The size range for body copy in a book or magazine article should be between 8pt and 14pt. In general, 9pt and 10pt are the most practical choices
Body copy should always be set in upper- and lower-case because the irregular shapes are rich with cues that improve legibility. Upper case (capital) letters are uniform in height and lack diversity of form, which impairs reading. upper-case text also consumes about a third more space than the equivalent in lower-case.
Where leading is set to the same point size of the copy, it is referred to as "set solid." Although text set solid is often entirely legible, large blocks of copy set solid are tiring to read. Where possible, you should add at least 2 points of leading to your body copy. For example, for 9pt type choose 11pt leading. Leading of more than this amount is often aesthetically pleasing if your design can accommodate it.If leading is set below the type size, ascenders and descenders crash, which looks unsightly and affects legibility
Some other formatting considerations are color, shade, space above and/or below paragraph headings and the use of graphic elements within the typographic structure.
Font new edit
The anatomy of typography http://www.nhsdesigns.com/graphic/typography/anatomy.php
1. Serif2. Mean line3. Ascender Meanline4. Cap height5. X-Height
6. Point Size7. Baseline8. Set Width9. Decender Baseline
Type Families• All licensed, commercial fonts are available in a number of styles and weights: usually roman (sometimes known as plain or book), italic (sometimes called oblique), bold and bold italic.• For flexible working, its best to choose a broad type family rather than use many different fonts.
A Sans-Serif Fonts • It contains many intermediary weights: light, book, medium, bold, and extra bold. It also contains several condensed versions for more slender type• Gothic Serif
A Serif Fonts• The serif font below, New Bodoni DT, also has many weight variants.
Antique Fonts• Antique fonts have a long history and can be used to evoke a period feel.
Decorative Fonts• Decorative fonts include highly decorated and really eccentric fonts, often with very specific uses and rarely appropriate for more than three words at a time.
Script Fonts• Script fonts, which resemble handwriting, can be subdivided into traditional scripts that look as though they were produced by a quill pen and those that mimic modern styles of handwriting.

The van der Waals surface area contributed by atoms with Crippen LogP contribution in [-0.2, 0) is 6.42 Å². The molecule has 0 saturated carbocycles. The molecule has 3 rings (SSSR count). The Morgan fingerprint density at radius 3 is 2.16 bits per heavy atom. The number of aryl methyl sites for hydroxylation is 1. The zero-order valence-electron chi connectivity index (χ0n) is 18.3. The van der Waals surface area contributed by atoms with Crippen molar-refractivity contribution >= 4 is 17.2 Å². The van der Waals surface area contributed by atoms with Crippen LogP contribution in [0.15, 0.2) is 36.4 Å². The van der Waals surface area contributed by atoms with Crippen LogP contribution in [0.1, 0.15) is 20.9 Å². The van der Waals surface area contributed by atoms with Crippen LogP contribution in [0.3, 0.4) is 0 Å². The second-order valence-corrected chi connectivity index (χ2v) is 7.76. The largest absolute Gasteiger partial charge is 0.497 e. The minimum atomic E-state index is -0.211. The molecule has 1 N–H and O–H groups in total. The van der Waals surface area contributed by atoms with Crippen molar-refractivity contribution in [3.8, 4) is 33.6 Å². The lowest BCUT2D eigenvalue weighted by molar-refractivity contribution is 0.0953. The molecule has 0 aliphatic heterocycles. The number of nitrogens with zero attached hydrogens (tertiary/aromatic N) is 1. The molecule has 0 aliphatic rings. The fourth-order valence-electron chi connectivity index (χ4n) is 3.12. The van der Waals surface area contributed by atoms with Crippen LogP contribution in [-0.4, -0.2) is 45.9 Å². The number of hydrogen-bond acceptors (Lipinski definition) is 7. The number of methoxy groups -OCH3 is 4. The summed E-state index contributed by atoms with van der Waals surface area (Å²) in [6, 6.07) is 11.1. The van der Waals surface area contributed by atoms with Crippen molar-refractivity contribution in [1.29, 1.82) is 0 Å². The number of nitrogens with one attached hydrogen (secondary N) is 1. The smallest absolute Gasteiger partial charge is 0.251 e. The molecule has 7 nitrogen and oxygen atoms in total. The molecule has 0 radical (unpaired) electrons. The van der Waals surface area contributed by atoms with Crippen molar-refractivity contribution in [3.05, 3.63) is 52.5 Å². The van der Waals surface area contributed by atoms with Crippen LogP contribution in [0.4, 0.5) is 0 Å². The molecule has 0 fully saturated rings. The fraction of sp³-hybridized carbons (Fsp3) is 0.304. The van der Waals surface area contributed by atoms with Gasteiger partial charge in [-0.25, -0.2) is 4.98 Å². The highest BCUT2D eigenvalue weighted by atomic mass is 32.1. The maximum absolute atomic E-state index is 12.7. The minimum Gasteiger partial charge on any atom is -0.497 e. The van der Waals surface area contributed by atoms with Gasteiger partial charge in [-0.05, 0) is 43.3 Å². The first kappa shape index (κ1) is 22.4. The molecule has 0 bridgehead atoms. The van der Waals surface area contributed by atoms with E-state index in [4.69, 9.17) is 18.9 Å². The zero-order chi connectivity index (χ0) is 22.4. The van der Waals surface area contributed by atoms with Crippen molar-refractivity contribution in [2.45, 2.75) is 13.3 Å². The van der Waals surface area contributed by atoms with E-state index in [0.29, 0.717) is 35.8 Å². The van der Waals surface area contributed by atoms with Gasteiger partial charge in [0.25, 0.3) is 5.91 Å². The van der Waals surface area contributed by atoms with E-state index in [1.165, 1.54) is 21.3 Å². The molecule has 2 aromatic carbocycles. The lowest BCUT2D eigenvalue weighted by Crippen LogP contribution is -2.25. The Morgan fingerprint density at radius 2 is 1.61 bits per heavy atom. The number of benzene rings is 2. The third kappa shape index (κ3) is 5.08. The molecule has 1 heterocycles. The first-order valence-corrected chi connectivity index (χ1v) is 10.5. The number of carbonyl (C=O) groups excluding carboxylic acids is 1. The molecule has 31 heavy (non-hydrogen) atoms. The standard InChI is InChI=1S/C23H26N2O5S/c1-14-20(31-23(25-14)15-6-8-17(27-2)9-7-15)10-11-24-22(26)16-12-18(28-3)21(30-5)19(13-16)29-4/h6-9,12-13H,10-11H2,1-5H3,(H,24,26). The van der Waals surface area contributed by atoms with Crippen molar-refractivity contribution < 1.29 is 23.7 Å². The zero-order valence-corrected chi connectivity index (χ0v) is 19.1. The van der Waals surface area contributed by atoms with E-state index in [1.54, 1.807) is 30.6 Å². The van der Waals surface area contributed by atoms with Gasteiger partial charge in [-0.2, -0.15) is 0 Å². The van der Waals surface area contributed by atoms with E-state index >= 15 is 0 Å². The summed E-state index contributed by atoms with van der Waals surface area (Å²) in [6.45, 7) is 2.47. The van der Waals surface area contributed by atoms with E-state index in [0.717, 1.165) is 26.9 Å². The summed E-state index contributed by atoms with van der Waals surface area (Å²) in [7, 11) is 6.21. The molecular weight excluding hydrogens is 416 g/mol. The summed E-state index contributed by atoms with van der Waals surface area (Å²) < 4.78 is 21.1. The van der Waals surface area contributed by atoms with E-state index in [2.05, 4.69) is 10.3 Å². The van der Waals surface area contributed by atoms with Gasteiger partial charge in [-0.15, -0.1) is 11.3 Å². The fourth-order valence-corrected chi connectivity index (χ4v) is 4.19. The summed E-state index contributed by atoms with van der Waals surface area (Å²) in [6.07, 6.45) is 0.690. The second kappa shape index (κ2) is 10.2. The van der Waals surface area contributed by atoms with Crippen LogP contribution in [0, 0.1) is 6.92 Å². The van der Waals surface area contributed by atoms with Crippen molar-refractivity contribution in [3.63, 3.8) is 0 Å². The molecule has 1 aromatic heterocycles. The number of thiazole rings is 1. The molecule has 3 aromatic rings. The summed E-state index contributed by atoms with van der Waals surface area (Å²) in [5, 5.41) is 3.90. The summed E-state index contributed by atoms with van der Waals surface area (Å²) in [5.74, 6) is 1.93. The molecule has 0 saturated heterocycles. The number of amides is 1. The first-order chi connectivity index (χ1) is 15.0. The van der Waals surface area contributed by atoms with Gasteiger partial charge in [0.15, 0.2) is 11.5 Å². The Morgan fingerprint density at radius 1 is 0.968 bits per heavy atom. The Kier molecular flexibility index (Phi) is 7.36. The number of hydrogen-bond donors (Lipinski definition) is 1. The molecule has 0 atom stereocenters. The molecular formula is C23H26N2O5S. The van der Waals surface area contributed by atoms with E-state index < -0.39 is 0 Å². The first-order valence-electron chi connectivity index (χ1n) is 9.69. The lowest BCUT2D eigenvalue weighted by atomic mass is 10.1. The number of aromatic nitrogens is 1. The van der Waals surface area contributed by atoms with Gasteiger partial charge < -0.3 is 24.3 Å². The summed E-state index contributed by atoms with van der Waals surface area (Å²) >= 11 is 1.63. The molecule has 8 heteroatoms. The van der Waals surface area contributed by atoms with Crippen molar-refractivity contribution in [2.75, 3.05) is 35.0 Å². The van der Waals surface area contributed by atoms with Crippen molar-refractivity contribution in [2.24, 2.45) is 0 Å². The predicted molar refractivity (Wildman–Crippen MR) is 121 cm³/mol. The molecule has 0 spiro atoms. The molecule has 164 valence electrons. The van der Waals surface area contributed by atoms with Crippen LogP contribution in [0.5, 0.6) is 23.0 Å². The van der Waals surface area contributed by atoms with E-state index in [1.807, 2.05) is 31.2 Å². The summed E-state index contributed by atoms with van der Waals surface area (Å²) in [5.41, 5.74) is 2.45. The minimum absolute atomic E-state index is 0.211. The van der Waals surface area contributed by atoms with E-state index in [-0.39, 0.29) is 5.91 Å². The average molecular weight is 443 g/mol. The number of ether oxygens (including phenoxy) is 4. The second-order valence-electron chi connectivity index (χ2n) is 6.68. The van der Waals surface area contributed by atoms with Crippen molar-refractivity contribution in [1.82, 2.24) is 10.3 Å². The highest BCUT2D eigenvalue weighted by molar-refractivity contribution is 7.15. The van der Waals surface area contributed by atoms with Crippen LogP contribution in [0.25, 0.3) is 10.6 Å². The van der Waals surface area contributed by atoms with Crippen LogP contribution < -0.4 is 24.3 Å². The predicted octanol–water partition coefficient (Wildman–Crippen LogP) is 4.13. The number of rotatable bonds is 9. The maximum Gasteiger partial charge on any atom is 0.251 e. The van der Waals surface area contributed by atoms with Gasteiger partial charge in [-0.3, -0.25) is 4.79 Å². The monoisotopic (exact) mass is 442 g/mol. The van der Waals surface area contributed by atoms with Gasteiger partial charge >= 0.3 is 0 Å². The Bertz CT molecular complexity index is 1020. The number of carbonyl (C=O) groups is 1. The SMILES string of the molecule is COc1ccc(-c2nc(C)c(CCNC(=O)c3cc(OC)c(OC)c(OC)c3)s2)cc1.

Symbol Fonts• Symbol fonts are composed of graphic icons to provide embellishments to text. These are sometimes created to complement a specific font
Non-Commercial Fonts• A problem with non- commercial fonts, such as those decorative fonts that have free usage or are Internet downloads, is that they often have only one weight and are therefore of limited use.• Another problem is that font sizes may not be standardized. For example, a 12 point version of a display font may be much smaller than 12 points for traditional fonts
Type Size• A point (pt) is the usual measurement for type and is equal to 1/72 of an inch.• Type that is smaller than 7pt is difficult to read and type that is smaller than 3pt is utterly illegible.
Serif or Sans Serif?• A serif font is easier to read over long passages (blocks of text) than a sans serif font. It is therefore often chosen for designs incorporating high quantities of body copy, such as novels and newspapers. However, a sans serif font is frequently perceived as being more modern.
Leading• Leading is the vertical space separating baselines in text and is traditionally measured in points. The term is derived from the days of setting type in hot metal, when strips of lead were used to add space between lines.
Measure• Measure means t he width of the text column. It is also a critical factor in the legibility of type. A wide measure can be tiring to read because the eye cannot easily scan from the end of one line to the start of the next.• A short measure can also disrupt readability and can lead to unsightly line breaks. The optimum line length for body copy is 60-70 characters.
Alignment• Alignment refers to the arrangement of lines of text in relation to the page margins.• Ranged left (ragged right), in which the text is aligned to the left-hand margin, is most common, legible and aesthetically pleasing. The majority of your text should be aligned left unless you have a sound reason to do otherwise.
Alignment• Ranged right (ragged left) is hard to read at speed because the eye struggles to find the start of each new line. However, it can be stylish for short blocks of text.
Alignment• Centered text, in which text is centered on each line, should be used sparingly. While appropriate for display type and headings, it should not be used for body copy.
Alignment• Justified text, ranging to both left and right margins, can be a neat solution. However, it can create excessive spaces between words and may require hyphenation.
Paragraph Formatting• Text styles are not simply defined by font and weight; paragraph styling or "formatting" also has a part to play. For example, you will also have to decide whether to include a line space before each new paragraph or whether to simply indent the first line of each.
Heading Hierarchies• The titles and headings are your display text and you may elect to treat them entirely different from body text, although all headings within a piece should belong to a single type family, with depth and contrast arising from changes in size and weight.